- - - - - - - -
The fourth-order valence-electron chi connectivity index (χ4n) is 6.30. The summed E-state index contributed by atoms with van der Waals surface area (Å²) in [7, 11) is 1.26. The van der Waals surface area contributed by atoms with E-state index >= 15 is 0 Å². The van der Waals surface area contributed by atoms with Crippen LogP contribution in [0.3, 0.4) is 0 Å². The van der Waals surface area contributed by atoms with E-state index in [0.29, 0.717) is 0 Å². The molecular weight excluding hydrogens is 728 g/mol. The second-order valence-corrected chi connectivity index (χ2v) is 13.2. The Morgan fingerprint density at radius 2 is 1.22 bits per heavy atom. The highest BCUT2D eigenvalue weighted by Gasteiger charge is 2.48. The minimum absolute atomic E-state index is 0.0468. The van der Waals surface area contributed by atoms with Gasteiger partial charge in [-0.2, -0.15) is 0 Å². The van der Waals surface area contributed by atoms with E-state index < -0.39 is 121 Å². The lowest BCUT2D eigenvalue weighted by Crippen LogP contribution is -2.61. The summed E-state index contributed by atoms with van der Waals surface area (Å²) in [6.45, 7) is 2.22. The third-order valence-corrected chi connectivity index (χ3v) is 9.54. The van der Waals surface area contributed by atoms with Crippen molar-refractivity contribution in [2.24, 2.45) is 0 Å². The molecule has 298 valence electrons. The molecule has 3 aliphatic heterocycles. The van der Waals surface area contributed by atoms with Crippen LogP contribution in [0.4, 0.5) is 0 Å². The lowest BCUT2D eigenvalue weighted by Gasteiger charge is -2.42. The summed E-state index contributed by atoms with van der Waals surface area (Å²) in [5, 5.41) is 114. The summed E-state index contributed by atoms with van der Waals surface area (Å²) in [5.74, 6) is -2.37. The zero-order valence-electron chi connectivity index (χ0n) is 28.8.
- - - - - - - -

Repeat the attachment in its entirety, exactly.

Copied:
The fourth-order valence-electron chi connectivity index (χ4n) is 6.30. The summed E-state index contributed by atoms with van der Waals surface area (Å²) in [7, 11) is 1.26. The van der Waals surface area contributed by atoms with E-state index >= 15 is 0 Å². The van der Waals surface area contributed by atoms with Crippen LogP contribution in [0.3, 0.4) is 0 Å². The van der Waals surface area contributed by atoms with E-state index in [0.29, 0.717) is 0 Å². The molecular weight excluding hydrogens is 728 g/mol. The second-order valence-corrected chi connectivity index (χ2v) is 13.2. The Morgan fingerprint density at radius 2 is 1.22 bits per heavy atom. The highest BCUT2D eigenvalue weighted by Gasteiger charge is 2.48. The minimum absolute atomic E-state index is 0.0468. The van der Waals surface area contributed by atoms with Gasteiger partial charge in [-0.2, -0.15) is 0 Å². The van der Waals surface area contributed by atoms with E-state index < -0.39 is 121 Å². The lowest BCUT2D eigenvalue weighted by Crippen LogP contribution is -2.61. The summed E-state index contributed by atoms with van der Waals surface area (Å²) in [6.45, 7) is 2.22. The third-order valence-corrected chi connectivity index (χ3v) is 9.54. The van der Waals surface area contributed by atoms with Crippen molar-refractivity contribution in [2.24, 2.45) is 0 Å². The molecule has 298 valence electrons. The molecule has 3 aliphatic heterocycles. The van der Waals surface area contributed by atoms with Crippen LogP contribution in [0.4, 0.5) is 0 Å². The lowest BCUT2D eigenvalue weighted by Gasteiger charge is -2.42. The summed E-state index contributed by atoms with van der Waals surface area (Å²) in [5, 5.41) is 114. The summed E-state index contributed by atoms with van der Waals surface area (Å²) in [5.74, 6) is -2.37. The zero-order valence-electron chi connectivity index (χ0n) is 28.8.